I’m a racist, sexist, homophobe.
At least that’s what I learned — much to my shock — when I arrived at Harvard Law School in 1991. It’s not that I believed that whites were superior to other races, that men were superior to women or that gays were lesser human beings. Instead, I was opposed to affirmative action, thought the Leftist view that gender was nothing but a “social construct” was both bizarre and unscientific, and believed same-sex sexual activity was immoral. According to various postmodern social texts, each of those positions made me the moral monster they claimed I was.
It didn’t take me long to figure out the tactic and learn to laugh it off. Here’s the pattern: Take a common and inflammatory slur, expand the definition far beyond its common meaning, then use the slur as loudly and often as possible. It has incredible power, creating the “when did you stop beating your wife” rhetorical dynamic that puts its target in an outraged defensive crouch from the beginning of the conversation.
Do you recognize the pattern in Robert Jeffress’s attack on Mitt? First he uses the term “cult” without qualification. Then, when called on it, he retreats to the utterly obscure and artificial academic distinction between a “sociological cult” and a “theological cult” but maintains the core slur. (Of course it turns out that the definition of “theological cult” is so broad — like the Left’s definition of “racist” — that it can fit any religious faith you don’t belong to or believe in.) Make the slur. Redefine the slur. Maintain the slur. It’s textbook.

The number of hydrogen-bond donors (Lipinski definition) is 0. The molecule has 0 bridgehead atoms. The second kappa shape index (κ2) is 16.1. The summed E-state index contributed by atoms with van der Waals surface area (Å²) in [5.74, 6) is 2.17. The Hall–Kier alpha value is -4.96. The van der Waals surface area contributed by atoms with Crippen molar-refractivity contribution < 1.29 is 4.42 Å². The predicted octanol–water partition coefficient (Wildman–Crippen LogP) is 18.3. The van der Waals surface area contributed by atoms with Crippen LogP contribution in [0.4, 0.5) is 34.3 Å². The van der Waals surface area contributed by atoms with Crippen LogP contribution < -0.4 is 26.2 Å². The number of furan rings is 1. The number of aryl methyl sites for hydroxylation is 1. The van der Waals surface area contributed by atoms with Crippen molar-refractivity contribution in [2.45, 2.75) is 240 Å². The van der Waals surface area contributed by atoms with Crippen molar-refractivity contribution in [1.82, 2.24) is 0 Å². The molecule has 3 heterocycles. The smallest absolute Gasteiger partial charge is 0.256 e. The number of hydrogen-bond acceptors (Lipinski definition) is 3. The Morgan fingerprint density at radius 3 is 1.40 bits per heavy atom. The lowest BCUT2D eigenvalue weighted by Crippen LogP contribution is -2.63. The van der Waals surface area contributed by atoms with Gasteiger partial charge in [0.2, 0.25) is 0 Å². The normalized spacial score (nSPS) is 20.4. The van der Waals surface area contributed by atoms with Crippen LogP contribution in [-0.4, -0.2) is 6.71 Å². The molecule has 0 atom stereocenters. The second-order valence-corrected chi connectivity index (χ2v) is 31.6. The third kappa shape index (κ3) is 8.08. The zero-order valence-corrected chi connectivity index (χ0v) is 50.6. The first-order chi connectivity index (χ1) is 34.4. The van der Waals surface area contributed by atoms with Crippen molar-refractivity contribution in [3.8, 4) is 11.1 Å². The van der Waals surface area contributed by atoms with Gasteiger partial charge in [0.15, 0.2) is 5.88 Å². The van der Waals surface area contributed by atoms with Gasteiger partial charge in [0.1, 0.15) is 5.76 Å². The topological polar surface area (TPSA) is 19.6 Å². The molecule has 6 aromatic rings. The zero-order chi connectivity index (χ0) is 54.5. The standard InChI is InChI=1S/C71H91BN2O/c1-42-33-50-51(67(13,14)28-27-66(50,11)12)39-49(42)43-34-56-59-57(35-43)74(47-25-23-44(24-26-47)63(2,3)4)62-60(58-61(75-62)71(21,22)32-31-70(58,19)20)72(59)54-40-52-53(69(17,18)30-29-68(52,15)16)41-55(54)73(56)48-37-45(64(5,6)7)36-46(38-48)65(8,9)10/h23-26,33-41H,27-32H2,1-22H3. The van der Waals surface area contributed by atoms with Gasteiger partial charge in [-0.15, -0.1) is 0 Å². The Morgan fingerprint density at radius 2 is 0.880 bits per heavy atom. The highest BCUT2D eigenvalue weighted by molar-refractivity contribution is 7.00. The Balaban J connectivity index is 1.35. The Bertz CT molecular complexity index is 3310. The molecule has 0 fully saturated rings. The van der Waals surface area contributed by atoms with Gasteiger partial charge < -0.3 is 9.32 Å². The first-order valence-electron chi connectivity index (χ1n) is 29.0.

Let’s be very, very clear about what happened here: For the sake of temporary partisan advantage in a Republican primary, a prominent pastor issued an inflammatory religious attack against the Republican frontrunner. At the same time, he revealed his position as partisan, not principled, because he quickly added he’d vote for Mitt Romney over Barack Obama. (I suppose his religious truth changes after Super Tuesday). Then, when called on his blatant, disingenuous partisan attack he retreats behind — and tries to create — a Mormon/Christian theological battle, presenting himself as the defender of the faith.
I agree with this statement, from Pastor Steve Cornell:
I recommend that we (as Christians) discontinue the use of the label “cult” and explain our differences in more helpful ways. By using more clarifying and less pejorative terms, we can avoid unnecessary alienation.
Finally, as for the pastor’s preference for one would lead “biblically,” I am not sure what he meant. But I am sure that there are different understandings of what the term “biblical” means or how to apply it. It may have been better for him to say, “I’d prefer a president who takes the Bible seriously”? We can be sure that many heard the preference for a president who leads biblically as a desire to impose Christianity on the nation. There are much better ways of expressing concerns and preferences than the ones used by the pastor. We simply cannot waltz into the public square unleashing terms and labels without more thoughtful reflection on how those terms will be heard.
This is exactly right. If we are going to discuss the role of Mitt Romney’s faith in this election (and such a discussion — at some level — is proving unavoidable), let’s begin with this question: Which of his actual religious beliefs will have negative implications for the decisions he’ll make as president and the way he’ll lead this country? Why do you believe this?
I can think of a lot of positives from his faith: His faithfulness, his integrity, his respect for life and family, his clear perception of evil (such as the jihadist threat), his commitment to excellence, and his desire for justice.
Are there negatives? I don’t think so . . . except that it might be tough to find good coffee in the White House. So if you do visit, be sure to bring your own cup.